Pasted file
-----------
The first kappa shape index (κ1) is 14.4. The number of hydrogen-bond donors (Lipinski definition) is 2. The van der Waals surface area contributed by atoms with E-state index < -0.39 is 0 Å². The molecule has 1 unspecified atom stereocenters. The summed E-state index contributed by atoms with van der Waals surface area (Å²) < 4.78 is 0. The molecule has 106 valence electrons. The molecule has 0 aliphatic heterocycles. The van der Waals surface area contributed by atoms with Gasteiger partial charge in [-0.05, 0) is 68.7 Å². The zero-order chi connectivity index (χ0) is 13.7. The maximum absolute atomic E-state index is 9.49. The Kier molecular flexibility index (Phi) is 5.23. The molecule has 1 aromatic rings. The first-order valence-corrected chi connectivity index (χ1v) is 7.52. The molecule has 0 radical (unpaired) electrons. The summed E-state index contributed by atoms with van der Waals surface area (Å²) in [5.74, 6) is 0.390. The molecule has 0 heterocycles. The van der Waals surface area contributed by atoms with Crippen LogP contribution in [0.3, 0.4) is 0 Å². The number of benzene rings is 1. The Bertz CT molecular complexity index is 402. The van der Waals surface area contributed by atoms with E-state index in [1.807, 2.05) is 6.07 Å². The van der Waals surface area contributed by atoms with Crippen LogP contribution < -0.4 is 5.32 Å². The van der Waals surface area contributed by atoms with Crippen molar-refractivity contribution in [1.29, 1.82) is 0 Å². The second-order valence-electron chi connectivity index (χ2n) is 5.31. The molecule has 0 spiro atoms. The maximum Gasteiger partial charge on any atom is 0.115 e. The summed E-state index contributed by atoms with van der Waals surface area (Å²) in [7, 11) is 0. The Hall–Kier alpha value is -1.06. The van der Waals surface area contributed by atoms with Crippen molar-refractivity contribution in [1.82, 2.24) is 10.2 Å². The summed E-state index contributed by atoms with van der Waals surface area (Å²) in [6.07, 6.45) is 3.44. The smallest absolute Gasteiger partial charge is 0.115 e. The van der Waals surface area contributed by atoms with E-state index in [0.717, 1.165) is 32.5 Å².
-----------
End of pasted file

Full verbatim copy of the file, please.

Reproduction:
The first kappa shape index (κ1) is 14.4. The number of hydrogen-bond donors (Lipinski definition) is 2. The van der Waals surface area contributed by atoms with E-state index < -0.39 is 0 Å². The molecule has 1 unspecified atom stereocenters. The summed E-state index contributed by atoms with van der Waals surface area (Å²) < 4.78 is 0. The molecule has 106 valence electrons. The molecule has 0 aliphatic heterocycles. The van der Waals surface area contributed by atoms with Gasteiger partial charge in [-0.05, 0) is 68.7 Å². The zero-order chi connectivity index (χ0) is 13.7. The maximum absolute atomic E-state index is 9.49. The Kier molecular flexibility index (Phi) is 5.23. The molecule has 1 aromatic rings. The first-order valence-corrected chi connectivity index (χ1v) is 7.52. The molecule has 0 radical (unpaired) electrons. The summed E-state index contributed by atoms with van der Waals surface area (Å²) in [5.74, 6) is 0.390. The molecule has 0 heterocycles. The van der Waals surface area contributed by atoms with Crippen LogP contribution in [0.3, 0.4) is 0 Å². The number of benzene rings is 1. The Bertz CT molecular complexity index is 402. The van der Waals surface area contributed by atoms with E-state index in [1.807, 2.05) is 6.07 Å². The van der Waals surface area contributed by atoms with Crippen LogP contribution < -0.4 is 5.32 Å². The van der Waals surface area contributed by atoms with Crippen molar-refractivity contribution in [1.29, 1.82) is 0 Å². The second-order valence-electron chi connectivity index (χ2n) is 5.31. The molecule has 0 spiro atoms. The maximum Gasteiger partial charge on any atom is 0.115 e. The summed E-state index contributed by atoms with van der Waals surface area (Å²) in [7, 11) is 0. The Hall–Kier alpha value is -1.06. The van der Waals surface area contributed by atoms with Crippen molar-refractivity contribution in [1.82, 2.24) is 10.2 Å². The summed E-state index contributed by atoms with van der Waals surface area (Å²) in [6.07, 6.45) is 3.44. The smallest absolute Gasteiger partial charge is 0.115 e. The van der Waals surface area contributed by atoms with E-state index in [0.717, 1.165) is 32.5 Å².